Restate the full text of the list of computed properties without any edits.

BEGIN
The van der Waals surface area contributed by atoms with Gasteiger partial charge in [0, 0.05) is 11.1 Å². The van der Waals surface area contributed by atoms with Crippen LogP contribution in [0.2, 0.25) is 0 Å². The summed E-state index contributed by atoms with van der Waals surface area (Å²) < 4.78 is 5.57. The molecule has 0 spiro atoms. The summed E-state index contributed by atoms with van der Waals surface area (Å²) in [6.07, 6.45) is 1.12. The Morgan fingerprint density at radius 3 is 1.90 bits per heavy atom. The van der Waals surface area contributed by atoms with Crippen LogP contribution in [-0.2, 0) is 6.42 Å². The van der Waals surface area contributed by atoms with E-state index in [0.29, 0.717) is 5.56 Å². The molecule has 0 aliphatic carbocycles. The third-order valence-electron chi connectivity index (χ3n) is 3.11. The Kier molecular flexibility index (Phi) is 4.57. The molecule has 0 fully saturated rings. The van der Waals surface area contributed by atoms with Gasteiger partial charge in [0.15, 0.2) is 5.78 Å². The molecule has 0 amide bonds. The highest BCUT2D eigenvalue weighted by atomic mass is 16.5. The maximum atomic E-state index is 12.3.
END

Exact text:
The van der Waals surface area contributed by atoms with Gasteiger partial charge in [0, 0.05) is 11.1 Å². The van der Waals surface area contributed by atoms with Crippen LogP contribution in [0.2, 0.25) is 0 Å². The summed E-state index contributed by atoms with van der Waals surface area (Å²) < 4.78 is 5.57. The molecule has 0 spiro atoms. The summed E-state index contributed by atoms with van der Waals surface area (Å²) in [6.07, 6.45) is 1.12. The Morgan fingerprint density at radius 3 is 1.90 bits per heavy atom. The van der Waals surface area contributed by atoms with Crippen LogP contribution in [-0.2, 0) is 6.42 Å². The van der Waals surface area contributed by atoms with E-state index in [0.29, 0.717) is 5.56 Å². The molecule has 0 aliphatic carbocycles. The third-order valence-electron chi connectivity index (χ3n) is 3.11. The Kier molecular flexibility index (Phi) is 4.57. The molecule has 0 fully saturated rings. The van der Waals surface area contributed by atoms with Gasteiger partial charge in [0.15, 0.2) is 5.78 Å². The molecule has 0 amide bonds. The highest BCUT2D eigenvalue weighted by atomic mass is 16.5. The maximum atomic E-state index is 12.3.